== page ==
Oil off on Iran's reluctance to stem production

Brent falls back below $40 per barrel, eating away at last week's rally.
By Daniel J. Graeber Follow @dan_graeber Contact the Author   |   March 14, 2016 at 9:48 AM
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NEW YORK, March 14 (UPI) -- Caveats to a proposed freeze in oil production from Iran pushed crude oil prices sharply lower, moving Brent to below $40 per barrel after last week's rally.

An expected downturn in U.S. crude oil production through 2016 helped push crude oil prices higher last week, sending Brent above $40 per barrel for the first time this year. Oil prices have been under pressure because soft global economic recovery wasn't enough to take on soaring inventories, tilting the market balance heavily toward the supply side.

Iranian Oil Minister Bijan Zangeneh said his country would consider a cap on production levels once his country regained a stronger position in the post-sanctions era. Rival producers like Saudi Arabia have called for a freeze to January production levels in order to stabilize the markets.

"I have already announced my view regarding the oil freeze and I'm saying now that as long as we have not reached 4 million [barrels per day] in production, they should leave us alone," he was quoted by Iranian broadcaster Press TV as saying.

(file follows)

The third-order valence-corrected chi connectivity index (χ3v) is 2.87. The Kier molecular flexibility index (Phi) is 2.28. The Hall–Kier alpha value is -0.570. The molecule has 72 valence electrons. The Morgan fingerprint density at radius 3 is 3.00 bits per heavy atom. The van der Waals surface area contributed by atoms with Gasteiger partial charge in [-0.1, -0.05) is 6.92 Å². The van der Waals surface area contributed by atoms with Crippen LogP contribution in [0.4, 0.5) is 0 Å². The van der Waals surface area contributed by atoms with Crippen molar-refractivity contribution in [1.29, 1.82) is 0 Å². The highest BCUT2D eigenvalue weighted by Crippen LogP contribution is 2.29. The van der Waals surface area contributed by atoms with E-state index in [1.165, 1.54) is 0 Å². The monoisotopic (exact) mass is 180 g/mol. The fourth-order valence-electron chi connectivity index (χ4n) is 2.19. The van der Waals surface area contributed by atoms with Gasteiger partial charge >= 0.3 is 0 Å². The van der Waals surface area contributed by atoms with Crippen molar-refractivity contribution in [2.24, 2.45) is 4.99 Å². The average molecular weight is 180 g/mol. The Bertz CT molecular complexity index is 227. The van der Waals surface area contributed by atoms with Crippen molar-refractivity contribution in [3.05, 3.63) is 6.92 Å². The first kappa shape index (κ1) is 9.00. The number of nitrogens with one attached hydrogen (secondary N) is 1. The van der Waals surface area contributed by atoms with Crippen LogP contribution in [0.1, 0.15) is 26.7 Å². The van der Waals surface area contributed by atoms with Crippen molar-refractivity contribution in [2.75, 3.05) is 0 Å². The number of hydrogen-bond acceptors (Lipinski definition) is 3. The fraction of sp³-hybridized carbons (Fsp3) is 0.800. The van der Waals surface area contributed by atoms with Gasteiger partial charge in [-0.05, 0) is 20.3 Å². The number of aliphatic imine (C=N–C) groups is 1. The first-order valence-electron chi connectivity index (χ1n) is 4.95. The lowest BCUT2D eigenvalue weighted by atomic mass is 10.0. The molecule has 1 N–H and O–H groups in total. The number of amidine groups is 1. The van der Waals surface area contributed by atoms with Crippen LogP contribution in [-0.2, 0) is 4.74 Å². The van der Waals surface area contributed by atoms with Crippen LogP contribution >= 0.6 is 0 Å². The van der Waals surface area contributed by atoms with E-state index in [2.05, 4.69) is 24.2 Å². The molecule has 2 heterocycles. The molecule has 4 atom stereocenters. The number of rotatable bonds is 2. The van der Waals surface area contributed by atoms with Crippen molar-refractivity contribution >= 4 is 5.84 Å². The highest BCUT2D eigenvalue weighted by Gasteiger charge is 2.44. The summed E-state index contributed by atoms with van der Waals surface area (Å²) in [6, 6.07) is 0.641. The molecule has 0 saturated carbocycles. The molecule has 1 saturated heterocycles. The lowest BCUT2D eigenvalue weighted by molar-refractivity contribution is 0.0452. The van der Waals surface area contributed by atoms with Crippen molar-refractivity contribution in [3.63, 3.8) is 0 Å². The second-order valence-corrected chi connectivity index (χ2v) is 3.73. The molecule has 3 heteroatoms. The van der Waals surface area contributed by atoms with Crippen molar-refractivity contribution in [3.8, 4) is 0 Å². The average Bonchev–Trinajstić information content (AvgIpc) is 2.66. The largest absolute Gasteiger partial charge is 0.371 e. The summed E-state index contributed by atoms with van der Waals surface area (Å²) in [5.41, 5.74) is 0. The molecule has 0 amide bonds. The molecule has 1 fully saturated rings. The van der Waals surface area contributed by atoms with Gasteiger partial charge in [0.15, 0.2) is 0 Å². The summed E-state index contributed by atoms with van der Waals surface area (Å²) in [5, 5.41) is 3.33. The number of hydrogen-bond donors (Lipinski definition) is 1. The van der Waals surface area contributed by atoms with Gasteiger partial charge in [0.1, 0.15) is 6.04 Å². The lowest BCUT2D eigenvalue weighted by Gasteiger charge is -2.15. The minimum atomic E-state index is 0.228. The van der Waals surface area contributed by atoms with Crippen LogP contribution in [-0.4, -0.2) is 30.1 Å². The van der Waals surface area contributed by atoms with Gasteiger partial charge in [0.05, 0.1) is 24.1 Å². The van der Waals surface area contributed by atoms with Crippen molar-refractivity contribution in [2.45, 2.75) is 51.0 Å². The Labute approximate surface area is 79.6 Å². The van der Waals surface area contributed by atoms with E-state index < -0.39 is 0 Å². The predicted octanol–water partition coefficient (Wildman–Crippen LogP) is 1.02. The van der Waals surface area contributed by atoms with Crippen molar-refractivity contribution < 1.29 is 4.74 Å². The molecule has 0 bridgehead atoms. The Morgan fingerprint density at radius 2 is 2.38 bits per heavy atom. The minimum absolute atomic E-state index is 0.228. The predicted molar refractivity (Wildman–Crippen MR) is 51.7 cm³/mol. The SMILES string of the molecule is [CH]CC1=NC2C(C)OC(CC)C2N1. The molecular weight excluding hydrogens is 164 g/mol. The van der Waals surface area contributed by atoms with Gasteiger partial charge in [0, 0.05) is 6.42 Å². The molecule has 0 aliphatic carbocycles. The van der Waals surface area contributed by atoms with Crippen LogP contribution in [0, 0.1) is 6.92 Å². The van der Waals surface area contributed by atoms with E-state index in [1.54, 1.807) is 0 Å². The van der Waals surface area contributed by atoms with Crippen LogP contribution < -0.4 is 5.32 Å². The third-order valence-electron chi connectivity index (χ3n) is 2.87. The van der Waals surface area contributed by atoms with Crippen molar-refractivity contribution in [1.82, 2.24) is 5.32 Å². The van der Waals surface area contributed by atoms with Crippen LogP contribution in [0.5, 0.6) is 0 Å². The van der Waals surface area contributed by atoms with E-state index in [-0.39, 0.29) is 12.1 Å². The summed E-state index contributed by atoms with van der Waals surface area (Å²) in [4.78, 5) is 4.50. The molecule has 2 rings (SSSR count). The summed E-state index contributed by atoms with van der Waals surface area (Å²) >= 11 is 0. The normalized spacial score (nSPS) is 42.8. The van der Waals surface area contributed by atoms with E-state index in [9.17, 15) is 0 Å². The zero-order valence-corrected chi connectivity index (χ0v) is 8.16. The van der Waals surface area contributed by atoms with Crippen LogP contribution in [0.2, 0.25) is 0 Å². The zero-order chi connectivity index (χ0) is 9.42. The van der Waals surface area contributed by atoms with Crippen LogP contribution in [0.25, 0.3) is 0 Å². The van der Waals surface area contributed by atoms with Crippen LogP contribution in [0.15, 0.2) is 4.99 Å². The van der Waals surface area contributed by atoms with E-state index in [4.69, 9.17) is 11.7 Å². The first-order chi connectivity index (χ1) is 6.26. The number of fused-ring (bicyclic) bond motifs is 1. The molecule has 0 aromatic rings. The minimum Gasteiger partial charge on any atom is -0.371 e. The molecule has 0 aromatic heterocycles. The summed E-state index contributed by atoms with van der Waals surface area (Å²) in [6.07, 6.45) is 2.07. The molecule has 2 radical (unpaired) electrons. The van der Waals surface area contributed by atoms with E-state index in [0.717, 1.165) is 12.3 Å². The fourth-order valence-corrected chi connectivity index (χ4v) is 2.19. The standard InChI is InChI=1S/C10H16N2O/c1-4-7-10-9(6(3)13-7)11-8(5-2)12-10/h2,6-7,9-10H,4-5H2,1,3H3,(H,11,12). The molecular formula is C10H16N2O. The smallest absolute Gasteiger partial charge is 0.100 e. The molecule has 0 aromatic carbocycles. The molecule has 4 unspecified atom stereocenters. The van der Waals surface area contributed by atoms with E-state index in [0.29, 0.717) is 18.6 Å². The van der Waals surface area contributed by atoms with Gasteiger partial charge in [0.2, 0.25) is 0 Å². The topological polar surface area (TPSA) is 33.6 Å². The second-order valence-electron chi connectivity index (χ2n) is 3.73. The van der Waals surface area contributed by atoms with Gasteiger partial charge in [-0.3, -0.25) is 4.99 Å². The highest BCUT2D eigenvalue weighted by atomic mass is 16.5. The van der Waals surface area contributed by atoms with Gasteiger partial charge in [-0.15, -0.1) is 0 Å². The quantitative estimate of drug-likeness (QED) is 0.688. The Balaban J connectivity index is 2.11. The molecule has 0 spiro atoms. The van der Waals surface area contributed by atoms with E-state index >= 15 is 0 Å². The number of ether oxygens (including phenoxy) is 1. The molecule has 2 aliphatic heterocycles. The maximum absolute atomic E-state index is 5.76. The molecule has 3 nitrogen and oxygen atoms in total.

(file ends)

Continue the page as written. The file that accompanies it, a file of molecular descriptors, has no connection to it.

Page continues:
The U.S. Energy Information Administration said in January, when sanctions pressure started to ease for Iran, that production should average about 3.1 million bpd this year and grow to almost 3.6 million bpd by 2017.

The minister's statement erased much of last week's momentum. Brent crude oil lost 2.8 percent at the start of trading in New York to open at $39.26 per barrel. West Texas Intermediate, the U.S. benchmark price for crude oil, lost about 2.9 percent to start the day at $37.39 per barrel.

Russian Energy Minister Alexander Novak arrived Monday in Tehran to review production levels. Novak met last month with his counterparts from Qatar, Saudi Arabia and Venezuela to consider market proposals.

Zangeneh in February said any calls on Iran to scale back production at a time when sanctions pressures are easing are "a joke."

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